This approach to life situates our own capabilities as malleable, because we can grow and expand them when we step out of the comfort zone and into the growth (hope) zone. Conversely, our capabilities are also defined by healthy boundaries, in order for our activism to be regenerative. This means that the malleability of our capabilities flows both ways, as sometimes we need to contract and reflect, following the regenerative cycle of nature’s winter. This may ‘limit’ our capacity for outer work at a certain moment, in order for us to revive hope and drive within ourselves, and to do the necessary integration work of reflective action.

For true emergence to occur, there must be divergence and convergence. Threads come apart and then come together again, and this may happen many times with small but powerful ripples of emergence. Aligned doing is not about repeating the relentless and thoughtless action that got us into this ecological mess. It is a way of being and doing in alignment with the natural cycles of life – contraction follows expansion, winter follows summer, day follows night, reflection follows action.

Image: from Regenerative Leadership (Storm and Hutchins 2019)

Tapping into this regenerative cycle allows for creative emergence, both within ourselves and in the world. It necessitates a worldview and practice of active hope, for it assumes that we are here to regenerate life on Earth and to live beautifully. What if the collective decision to take this approach is actually co-creating the reality of a regenerative human relationship with nature, as part of nature? This must go hand-in-hand with the revival of hope. Hopelessness is a branch of fear that is more dangerous than fear itself – for at least fear has some empathy, and respect for the object feared. Hopelessness is more of an apathetic fear – being afraid that we are all doomed whilst dissolving any responsibility or motivation to do anything about it. Here’s the interesting caveat – even if it were possible to predict the future and it was dark, then we’ve got nothing to lose and may as well live beautifully on Earth and with each other in our present interactions and actions. Given that we cannot possibly predict the future but only co-create it through aligned action, we have an even deeper responsibility to birth a regenerative world through all of our life work – inner and outer.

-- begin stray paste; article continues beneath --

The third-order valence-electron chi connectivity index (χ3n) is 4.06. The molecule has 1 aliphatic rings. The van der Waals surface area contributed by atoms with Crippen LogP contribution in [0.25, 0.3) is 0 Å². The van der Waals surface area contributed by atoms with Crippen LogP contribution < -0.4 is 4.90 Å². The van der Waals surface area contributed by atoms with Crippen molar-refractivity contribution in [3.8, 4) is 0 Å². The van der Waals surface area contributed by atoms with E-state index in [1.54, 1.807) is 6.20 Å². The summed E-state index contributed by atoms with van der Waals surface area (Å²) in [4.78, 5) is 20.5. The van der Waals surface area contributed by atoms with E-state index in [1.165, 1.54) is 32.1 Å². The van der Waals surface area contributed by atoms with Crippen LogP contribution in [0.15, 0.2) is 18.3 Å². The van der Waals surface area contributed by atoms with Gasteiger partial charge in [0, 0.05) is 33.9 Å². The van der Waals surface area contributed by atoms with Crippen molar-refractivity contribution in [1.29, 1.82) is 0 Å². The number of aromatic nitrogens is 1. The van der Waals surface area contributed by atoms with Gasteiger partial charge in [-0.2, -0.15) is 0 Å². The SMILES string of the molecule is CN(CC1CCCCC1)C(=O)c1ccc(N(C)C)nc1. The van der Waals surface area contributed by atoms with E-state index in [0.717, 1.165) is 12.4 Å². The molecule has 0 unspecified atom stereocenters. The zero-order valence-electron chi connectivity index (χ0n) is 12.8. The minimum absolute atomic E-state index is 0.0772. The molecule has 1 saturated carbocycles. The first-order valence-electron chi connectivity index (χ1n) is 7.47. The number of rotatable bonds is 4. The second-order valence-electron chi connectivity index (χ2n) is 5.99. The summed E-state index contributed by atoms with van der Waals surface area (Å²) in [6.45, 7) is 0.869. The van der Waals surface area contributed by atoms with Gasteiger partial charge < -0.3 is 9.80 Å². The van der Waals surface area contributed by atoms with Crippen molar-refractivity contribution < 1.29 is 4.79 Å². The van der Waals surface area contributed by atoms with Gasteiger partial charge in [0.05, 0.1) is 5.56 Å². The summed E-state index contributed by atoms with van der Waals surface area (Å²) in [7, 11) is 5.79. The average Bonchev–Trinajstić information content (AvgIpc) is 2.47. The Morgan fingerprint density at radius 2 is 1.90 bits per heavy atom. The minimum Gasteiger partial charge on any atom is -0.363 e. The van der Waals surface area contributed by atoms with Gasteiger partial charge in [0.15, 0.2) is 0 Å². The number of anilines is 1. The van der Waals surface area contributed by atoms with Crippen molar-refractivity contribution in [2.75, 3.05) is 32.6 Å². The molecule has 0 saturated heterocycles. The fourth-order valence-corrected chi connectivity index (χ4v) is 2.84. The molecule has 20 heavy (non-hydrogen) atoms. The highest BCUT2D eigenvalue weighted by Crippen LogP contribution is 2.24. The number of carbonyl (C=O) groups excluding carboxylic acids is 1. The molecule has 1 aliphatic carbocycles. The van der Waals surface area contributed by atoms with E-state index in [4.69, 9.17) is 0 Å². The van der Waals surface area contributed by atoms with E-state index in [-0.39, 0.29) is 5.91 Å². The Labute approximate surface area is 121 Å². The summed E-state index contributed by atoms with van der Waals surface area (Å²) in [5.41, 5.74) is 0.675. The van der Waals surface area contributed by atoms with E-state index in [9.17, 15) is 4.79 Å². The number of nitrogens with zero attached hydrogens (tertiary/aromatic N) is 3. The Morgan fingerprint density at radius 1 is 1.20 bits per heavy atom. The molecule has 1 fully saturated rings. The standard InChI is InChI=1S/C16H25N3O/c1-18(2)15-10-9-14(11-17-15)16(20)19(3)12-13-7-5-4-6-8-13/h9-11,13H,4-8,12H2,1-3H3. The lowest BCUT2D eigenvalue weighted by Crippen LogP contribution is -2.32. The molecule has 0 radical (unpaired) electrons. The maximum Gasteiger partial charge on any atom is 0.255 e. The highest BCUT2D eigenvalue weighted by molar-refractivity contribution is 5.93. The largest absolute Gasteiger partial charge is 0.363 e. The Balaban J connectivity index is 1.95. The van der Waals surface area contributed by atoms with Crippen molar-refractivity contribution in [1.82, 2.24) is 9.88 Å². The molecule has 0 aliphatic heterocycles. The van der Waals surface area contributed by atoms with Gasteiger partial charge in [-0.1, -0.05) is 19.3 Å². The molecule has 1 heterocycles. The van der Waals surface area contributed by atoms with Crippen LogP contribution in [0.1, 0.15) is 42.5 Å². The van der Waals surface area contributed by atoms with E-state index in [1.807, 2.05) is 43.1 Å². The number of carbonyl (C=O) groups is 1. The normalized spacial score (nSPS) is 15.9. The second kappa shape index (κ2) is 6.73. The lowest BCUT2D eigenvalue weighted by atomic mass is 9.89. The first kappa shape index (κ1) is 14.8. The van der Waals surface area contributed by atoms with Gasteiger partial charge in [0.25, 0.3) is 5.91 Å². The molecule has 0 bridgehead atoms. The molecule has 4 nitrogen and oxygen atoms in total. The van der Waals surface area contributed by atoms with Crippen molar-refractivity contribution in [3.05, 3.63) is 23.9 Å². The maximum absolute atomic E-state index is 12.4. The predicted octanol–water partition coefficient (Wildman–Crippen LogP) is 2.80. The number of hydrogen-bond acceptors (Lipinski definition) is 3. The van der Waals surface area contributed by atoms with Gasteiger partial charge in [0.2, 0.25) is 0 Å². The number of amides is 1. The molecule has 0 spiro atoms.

Image: Recipes for Wellbeing 2022

What does reviving hope through aligned doing mean for me personally? Since being asked those three questions at age 16, and the lived exploration of them for over 8 years through all types of activism, study and work, I have landed with a clearer (yet evolving) emergence. The weaving of those three questions led me to unearth and follow my passions and skills in design, growing, cultivating, connecting people and communicating. Now, perhaps for the first time ever, I can say that my actions each day are aligned to my inner path, and there is not a trade-off or gap between what I yearn for and what I do.

This came from a theory that we are all here on Earth at this critical time for a reason – to align our heart, head and hands for the collective healing of our ourselves and earth. Hope is the root of all true action.

101 views0 comments

Recent Posts

See All


bottom of page